What is Street Craft?

Street Craft, clandestine communications, low-tech comms — the employment of which in today’s level of technology can almost be described as an act of desperation, a scenario in which all other sensible means of communication have failed and all that remains is a Cold War-era communication system. Actually, the use of such methods is much older than the Cold War. But these methods are still effective today for what they were designed.

What does your smartphone mean to you? Let me rephrase that question:

Would your heart literally stop beating and all electrical functions in your brain cease if you were forced to part with your smartphone?

Recognizing the level to which my smartphone can serve me, I have taken to terming it the PALMS: Personal All-Life Management System.

I can turn on my bedroom light with a voice command from Urumchi, China. I don’t know why I would do that since I am not even there to enjoy the light, but the point is I CAN do that. I can just as well access my front door security camera from that same obscure city in China, see strange men taking all of the furniture out of my house, and show the feed to the horrified citizens of Urumchi.



That’s right, all the way from Urumchi, China! Shown here is the approximate location from where I am able to turn on my bedroom light in Albuquerque, NM, using a voice command on my iPhone.

What if (Gasp) We Lost Our Phones?

Now (say) we have lost our phones, so how do we make operational communications while we are tooling around Berlin, Germany, wearing our Dick Tracy hats? No, we don’t borrow other people’s phones and make comms — that’s completely non-secure. We can go to phone booths and use payphones. Yeah… what is that? Those don’t exist anymore and were not secure anyway — no go! It may be possible that you are not thinking primitive enough for Street Craft.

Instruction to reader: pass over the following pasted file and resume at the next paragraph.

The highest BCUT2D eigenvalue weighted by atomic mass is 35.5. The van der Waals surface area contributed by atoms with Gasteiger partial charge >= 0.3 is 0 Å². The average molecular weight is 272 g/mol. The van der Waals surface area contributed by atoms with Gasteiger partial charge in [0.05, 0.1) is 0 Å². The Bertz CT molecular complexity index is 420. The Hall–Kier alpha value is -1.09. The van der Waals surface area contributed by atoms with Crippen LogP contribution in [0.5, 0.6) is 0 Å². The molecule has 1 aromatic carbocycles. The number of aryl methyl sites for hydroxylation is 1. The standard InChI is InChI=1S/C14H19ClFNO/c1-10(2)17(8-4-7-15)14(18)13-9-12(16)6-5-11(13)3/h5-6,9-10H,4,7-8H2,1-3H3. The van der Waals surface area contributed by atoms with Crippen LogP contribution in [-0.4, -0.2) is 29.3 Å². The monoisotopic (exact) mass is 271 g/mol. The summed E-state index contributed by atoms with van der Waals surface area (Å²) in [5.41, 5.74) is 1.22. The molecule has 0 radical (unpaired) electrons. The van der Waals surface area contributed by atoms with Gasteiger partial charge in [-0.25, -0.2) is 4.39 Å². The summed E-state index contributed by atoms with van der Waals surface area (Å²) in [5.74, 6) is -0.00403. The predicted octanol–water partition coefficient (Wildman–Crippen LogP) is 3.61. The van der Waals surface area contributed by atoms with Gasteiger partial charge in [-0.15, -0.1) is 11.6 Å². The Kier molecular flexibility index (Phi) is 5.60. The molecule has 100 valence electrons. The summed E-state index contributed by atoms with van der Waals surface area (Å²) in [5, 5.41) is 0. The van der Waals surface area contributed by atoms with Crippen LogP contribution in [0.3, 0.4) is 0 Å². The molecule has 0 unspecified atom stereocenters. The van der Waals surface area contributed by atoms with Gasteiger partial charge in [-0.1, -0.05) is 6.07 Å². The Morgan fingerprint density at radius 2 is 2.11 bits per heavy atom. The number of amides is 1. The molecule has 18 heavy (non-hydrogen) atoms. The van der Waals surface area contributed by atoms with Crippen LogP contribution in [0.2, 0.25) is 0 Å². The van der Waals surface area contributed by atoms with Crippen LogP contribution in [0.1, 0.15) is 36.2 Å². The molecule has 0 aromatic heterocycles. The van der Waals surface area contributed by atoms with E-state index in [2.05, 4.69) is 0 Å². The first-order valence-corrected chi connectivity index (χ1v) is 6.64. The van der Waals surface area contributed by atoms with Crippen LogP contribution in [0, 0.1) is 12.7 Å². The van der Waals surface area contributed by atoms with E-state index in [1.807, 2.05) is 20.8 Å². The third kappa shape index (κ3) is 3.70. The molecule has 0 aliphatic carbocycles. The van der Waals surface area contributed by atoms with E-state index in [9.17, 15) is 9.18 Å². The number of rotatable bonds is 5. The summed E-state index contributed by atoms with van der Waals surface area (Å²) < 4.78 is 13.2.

Remember sitting in grade school class and passing notes behind the teacher’s back? Perhaps it was gossip among friends or an attempt to foster a romance with a classmate. I personally never did it because I always hated everyone, though I was aware of the note-passing. Then there was the poor schmuck who got caught by the teacher who inevitably read the passing note aloud to the rest of the class:

“Dude, if the teacher’s butt were any wider, the DOT would make her run pilot cars on the freeway!”

That brother was in trouble and his name went from Billy to $hite in that instant. Actually, there was just one note that I ever passed, and I skillfully reached over with it as the teacher caught me with her gaze, and she read aloud:

“Dude, I can’t help it I think I am in love with Mrs. Krabappel! She is sooo beautiful, kind, and smart… I think she has no equal in the Universe — good luck on the big exam today dude!”

I got a D- on that exam, but imagine my grade were it not for that note — that Street Craft! Even bros pass notes in the po-po routinely; the act is called “Fishing,” and the messages are called “Kites.”

Street Craft was designed so that communication can hide in plain sight. Persons can communicate while moving in public and even while under surveillance if the craft is executed skillfully

Dead Drop 101: The Message Container and the Load Signal

A very basic mechanism of street craft is the Dead Drop. It is a location known by (ideally just) the sender and the receiver. The location is quite truly only restricted by one’s imagination; many remarkably creative locations and objects have been used. Some suggested guidelines for a Dead Drop are: